2007 was the year of the caterpillars!!! About 3 bad years as the invasion
proceeded north. Now that the caterpillar has reached its northern limit
for winter survival is it possible we are now seeing the fallout of the
cuckoo's that were following the bug invasion? Will the Cuckoo return in
numbers next year if they did not find the big caterpillar numbers this year
and spread out looking for the next outbreak of the worms? Only time will
tell. As for my earlier inquiry about the Canada Goose re-nesting after
the early spring flooding, no indication here in Danby. All the young geese
were the same size at the same time so no late hatchlings noted. Nancy
From: "Ian A. Worley" <[log in to unmask]>
Sent: Friday, July 15, 2011 3:25 PM
To: <[log in to unmask]>
Subject: [VTBIRD] Good Yellow-billed Cuckoo year ...
> There has been a Yellow-billed Cuckoo calling for most of the day here
> near the house nearly every day since July 2nd (and once earlier on June
> 6th). It moves around rather continuously. Every few days, including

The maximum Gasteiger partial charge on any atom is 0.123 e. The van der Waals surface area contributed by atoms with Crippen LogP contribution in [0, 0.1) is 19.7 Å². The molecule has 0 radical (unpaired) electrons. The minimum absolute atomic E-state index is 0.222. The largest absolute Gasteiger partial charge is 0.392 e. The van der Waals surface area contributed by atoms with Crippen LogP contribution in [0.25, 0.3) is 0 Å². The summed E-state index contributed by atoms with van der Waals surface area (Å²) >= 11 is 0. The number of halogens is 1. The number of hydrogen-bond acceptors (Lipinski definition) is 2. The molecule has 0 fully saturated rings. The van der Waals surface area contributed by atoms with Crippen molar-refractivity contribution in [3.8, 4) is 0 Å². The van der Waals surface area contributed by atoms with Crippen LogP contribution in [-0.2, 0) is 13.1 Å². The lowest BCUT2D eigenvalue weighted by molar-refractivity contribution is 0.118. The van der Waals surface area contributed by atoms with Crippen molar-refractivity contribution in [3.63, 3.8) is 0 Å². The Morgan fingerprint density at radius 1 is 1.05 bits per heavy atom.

> today, there is also the call of a Black-billed Cuckoo.
> With the abundance of observations statewide, I thought I'd compare the
> last few years.
> Using the data in eBird, the last year with as many Yellow-billed Cuckoos
> was 2007. In the list below, the first number following each year is the
> number of Vermont locations reporting a Yellow-billed Cuckoo for all of
> that year (for 2011 is the number so far this year). The second number is
> based on the eBird statistic "total" which is the number of birds reported
> per week, whether from the same location or not .... I created the second
> number by totaling the number of birds reported each year through July
> 15th so it would directly compare with this year.
> 2011 18 22
> 2010 7 4
> 2009 4 3
> 2008 8 8
> 2007 15 18
> So 2007 and 2011 seem to be banner years for Yellow-billed Cuckoos in the
> last five years, with 2009 being the year with the fewest birds and least
> widespread sightings.